fact, been no bona fide use.
Clause (a), therefore, provides
for more than one contingency. Both the pre-conditions laid down therein are
required to be fulfilled and not the contingency which is contemplated by
Furthermore, it is not a case
where the appellant had taken recourse to Section 47 of the Act.
40. In American Home Products
Corporation v. Mac Laboratories Pvt.
Ltd. & Anr. [(1986 (1) SCC
465], this Court categorically noticed the aforementioned distinction, stating:
"32. Clause (b) of Section
46(1) applies where for a continuous period of five years or longer from the
date of the registration of the trade mark, there has been no bona fide use
thereof in relation to those goods in respect of which it is registered by any
proprietor thereof for the time being. An exception to Clause (b) is created by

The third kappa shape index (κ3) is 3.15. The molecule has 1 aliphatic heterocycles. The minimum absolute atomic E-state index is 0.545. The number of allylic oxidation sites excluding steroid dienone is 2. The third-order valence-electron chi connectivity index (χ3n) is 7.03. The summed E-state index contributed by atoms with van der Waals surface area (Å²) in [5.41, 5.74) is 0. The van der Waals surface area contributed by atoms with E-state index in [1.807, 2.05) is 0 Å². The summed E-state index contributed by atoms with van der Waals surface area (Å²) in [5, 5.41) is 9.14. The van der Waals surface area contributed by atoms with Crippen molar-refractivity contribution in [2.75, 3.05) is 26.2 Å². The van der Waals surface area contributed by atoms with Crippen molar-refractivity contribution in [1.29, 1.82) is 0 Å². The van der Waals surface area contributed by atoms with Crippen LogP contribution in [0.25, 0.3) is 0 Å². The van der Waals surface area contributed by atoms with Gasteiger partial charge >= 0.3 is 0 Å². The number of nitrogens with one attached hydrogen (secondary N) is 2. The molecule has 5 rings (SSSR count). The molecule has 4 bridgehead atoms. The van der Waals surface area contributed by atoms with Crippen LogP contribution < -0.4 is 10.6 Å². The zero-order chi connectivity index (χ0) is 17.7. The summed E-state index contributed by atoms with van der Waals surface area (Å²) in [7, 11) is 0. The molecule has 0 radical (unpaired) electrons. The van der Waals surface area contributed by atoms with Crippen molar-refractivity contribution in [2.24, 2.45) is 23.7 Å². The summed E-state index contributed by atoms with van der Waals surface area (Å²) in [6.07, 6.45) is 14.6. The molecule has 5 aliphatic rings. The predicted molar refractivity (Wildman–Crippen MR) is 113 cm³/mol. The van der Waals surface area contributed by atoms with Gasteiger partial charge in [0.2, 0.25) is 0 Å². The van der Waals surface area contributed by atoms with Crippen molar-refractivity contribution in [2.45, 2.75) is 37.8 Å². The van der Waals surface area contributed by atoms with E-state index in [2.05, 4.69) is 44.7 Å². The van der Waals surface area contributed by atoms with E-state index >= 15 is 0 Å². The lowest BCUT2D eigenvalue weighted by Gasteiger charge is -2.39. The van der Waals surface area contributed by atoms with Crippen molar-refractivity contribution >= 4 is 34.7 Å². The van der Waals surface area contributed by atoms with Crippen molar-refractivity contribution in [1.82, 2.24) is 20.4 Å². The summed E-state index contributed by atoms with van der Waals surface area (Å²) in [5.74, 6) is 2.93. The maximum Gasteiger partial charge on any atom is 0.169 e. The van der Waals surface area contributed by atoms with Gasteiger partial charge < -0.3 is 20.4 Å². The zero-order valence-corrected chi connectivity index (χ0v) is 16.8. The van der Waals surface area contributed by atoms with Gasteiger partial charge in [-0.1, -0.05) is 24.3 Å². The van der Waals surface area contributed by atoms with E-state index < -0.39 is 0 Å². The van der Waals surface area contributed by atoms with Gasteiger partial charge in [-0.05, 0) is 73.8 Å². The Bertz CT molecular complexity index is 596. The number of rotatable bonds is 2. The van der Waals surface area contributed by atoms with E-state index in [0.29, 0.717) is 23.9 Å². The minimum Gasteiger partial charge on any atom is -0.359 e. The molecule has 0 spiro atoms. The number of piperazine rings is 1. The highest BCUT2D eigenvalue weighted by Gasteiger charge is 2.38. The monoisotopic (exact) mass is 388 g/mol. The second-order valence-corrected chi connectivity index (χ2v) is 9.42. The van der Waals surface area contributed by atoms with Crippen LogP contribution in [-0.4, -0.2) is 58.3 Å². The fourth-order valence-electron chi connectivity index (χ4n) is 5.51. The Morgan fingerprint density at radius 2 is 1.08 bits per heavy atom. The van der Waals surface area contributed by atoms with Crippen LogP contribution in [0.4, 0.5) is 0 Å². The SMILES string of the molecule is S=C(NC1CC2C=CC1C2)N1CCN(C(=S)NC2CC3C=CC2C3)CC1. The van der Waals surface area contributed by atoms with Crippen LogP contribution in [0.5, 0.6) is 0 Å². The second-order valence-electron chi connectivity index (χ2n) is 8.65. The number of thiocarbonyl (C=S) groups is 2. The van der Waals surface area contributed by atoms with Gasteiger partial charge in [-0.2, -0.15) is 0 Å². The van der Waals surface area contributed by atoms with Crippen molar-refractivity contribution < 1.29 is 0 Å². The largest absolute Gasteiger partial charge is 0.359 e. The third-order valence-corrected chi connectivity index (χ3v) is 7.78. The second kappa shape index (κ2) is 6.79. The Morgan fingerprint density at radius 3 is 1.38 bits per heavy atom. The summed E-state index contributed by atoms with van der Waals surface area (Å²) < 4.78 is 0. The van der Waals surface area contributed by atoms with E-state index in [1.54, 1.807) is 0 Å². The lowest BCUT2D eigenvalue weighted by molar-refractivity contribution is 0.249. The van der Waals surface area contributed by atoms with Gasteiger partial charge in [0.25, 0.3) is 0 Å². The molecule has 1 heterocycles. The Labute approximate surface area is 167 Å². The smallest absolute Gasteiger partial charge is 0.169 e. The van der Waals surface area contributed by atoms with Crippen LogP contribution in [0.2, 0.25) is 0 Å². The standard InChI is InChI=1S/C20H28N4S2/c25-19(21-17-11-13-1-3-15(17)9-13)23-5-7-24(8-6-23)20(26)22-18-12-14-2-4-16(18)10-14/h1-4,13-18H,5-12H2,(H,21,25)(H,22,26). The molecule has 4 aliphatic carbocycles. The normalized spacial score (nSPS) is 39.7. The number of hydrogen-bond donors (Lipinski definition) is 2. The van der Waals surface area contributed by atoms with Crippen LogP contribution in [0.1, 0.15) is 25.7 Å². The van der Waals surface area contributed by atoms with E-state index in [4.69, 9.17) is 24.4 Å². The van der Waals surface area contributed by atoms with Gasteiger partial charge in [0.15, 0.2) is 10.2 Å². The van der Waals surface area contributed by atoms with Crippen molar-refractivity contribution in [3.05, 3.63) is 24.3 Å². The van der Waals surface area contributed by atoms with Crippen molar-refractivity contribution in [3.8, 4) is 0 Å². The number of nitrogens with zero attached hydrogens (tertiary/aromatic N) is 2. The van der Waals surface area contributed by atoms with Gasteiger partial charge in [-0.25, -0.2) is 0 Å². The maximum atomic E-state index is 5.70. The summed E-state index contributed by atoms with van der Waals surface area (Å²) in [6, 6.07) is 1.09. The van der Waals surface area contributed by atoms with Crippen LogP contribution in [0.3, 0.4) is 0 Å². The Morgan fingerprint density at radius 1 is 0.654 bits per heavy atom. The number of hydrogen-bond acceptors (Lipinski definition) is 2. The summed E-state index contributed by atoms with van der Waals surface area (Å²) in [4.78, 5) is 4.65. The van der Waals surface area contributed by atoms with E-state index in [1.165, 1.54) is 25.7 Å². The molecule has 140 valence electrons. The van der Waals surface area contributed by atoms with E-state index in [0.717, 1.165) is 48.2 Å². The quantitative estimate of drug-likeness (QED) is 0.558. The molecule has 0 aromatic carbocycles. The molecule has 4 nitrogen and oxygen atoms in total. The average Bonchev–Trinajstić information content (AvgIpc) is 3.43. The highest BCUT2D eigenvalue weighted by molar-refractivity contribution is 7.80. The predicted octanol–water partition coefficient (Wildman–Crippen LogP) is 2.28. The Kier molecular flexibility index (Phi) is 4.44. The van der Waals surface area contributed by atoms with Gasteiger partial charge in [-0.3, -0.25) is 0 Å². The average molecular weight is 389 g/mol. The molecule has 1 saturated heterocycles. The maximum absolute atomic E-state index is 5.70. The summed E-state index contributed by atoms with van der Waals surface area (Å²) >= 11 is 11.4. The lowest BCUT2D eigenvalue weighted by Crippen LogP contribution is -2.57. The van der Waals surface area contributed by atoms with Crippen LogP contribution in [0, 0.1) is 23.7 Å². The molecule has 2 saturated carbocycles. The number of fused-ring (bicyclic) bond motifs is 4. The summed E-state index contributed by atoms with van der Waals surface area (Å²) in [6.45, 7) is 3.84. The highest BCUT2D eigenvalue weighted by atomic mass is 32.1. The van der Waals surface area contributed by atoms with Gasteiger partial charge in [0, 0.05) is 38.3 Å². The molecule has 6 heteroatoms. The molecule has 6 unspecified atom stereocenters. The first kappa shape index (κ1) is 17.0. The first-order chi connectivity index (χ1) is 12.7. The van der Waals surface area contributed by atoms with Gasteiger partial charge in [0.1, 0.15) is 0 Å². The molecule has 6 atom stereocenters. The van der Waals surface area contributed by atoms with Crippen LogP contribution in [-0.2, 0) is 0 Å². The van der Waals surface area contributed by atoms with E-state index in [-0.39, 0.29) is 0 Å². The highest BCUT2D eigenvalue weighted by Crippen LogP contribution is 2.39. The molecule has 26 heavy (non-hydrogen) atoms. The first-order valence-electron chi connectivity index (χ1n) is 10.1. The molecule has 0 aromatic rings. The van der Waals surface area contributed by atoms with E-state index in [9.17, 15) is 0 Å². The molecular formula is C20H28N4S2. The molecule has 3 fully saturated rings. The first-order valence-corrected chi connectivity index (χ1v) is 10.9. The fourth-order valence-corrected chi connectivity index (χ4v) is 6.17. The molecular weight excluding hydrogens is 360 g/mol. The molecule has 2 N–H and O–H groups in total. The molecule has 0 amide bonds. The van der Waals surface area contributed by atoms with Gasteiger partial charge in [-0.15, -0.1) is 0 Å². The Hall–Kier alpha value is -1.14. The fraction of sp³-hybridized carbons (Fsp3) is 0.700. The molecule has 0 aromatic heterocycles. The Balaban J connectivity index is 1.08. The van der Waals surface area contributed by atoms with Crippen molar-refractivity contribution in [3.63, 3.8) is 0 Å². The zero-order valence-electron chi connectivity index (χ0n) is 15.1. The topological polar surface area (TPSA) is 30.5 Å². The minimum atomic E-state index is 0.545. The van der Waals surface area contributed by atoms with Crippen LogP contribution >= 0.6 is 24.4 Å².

Section 46 (3). Under Section 46(3), the non-use of a trade mark, which is shown
to have been due to special circumstances in the trade and not to any intention
to abandon or not to use the trade mark in relation to the goods to which the
application under Section 46(1) relates, will not amount to non-use for the
purpose of Clause (b).
33. The distinction between Clause
(a) and Clause (b) is that if the period specified in Clause (b) has elapsed
and during that period there has been no 27 bona fide use of. the trade mark,
the fact that the registered proprietor had a bona fide intention to use the
trade mark, at the date of the application for registration becomes immaterial
and the trade mark is liable to be removed from the Register unless his case
falls under Section 46(3), while under Clause (a) where there had been a bona
fide intention to use the trade mark in respect of which registration was
sought, merely because the trade mark had not been used for a period shorter